1.5.1 List Nodes1.5 Dynamic Data Structures1.5 Dynamic Data Structures1.5.2 List Type

1.5.1 List Nodes

A linked list consists of  nodes each of which holds

Figure 2 illustrates such a list of linked nodes.


Linked

Linked List
 


The following declaration introduces a corresponding Java class Node: 

  class Node
  {
    int value;
    Node next;
    Node(int value)
    {
      this.value = value;
    }
    Node(int value, Node next)
    {
      this(value);
      this.next = next;
    }
  }

This class has an object field value carrying the information value

A node value may be of any type.
(here of type int) and an object field next which represents the link to the next node. The first constructor initializes the value field to a given value; the link is automatically initialized to null. The second constructor initializes both the value and the link of the node. For sake of brevity, we do not introduce methods for returning or updating the
Don't do this in real programs.
content of the value field but will directly access the object field.

A list is just a (reference to a) node. Consequently, a  singleton list [1], i.e., a list with a single node holding the value 1 can be declared as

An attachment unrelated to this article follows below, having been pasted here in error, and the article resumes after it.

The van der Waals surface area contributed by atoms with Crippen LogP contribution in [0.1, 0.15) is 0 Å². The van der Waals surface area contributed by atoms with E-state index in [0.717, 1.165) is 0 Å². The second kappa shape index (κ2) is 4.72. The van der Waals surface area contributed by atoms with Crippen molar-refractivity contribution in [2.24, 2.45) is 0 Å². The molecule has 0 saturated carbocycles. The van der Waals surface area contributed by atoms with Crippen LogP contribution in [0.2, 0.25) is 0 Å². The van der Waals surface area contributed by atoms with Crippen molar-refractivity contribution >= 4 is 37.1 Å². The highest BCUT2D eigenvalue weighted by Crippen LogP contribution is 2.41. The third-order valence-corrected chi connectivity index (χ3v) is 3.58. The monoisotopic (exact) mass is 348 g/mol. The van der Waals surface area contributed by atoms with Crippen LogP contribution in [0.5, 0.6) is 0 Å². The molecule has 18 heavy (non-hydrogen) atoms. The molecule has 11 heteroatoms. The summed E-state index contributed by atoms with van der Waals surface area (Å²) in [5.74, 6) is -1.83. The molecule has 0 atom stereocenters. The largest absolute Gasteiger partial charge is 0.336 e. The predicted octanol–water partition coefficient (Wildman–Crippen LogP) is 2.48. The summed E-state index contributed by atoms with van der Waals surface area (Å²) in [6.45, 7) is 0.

Node one = new Node(1);

Here one is a reference to the list node (which itself contains a null reference). We can retrieve its value by the object field one.value.

The list [2,1] can be now created by creating a new node holding the value 2 and linking it with the list [1], i.e.,

  Node two = new Node(2, one);

We can retrieve the value of the first node as two.value and the content of the second node as two.next.value.

Why?

Consequently, the list [3,2,1] can be created as

  Node three = new Node(3, two);

We can retrieve the values of the list as three.value, three.next.value, and three.next.next.value.

What happens if we access three.next.next.next. value?
We then have the situation depicted in the following picture:

List with 3 Nodes

We see that list three consists of three linked nodes; however, we also see that different lists may have overlapping nodes, for instance, the second node of three is also the first node of two. Updating the content of this node as
  two.value = -2;

has the effect that the statement

  System.out.println(three.next.value);

gives output

  -2.

Dynamic data structures may have shared contents.
The possibility of having multiple references to a list node gives a lot of flexibility but it can be also a source of errors. When dealing with dynamic data structures, one has to take care that not unwanted side effects occur by updating a data structure that is also shared with other structures.
© Wolfgang Schreiner; February 3, 2005

1.5.1 List Nodes1.5 Dynamic Data Structures1.5 Dynamic Data Structures1.5.2 List Type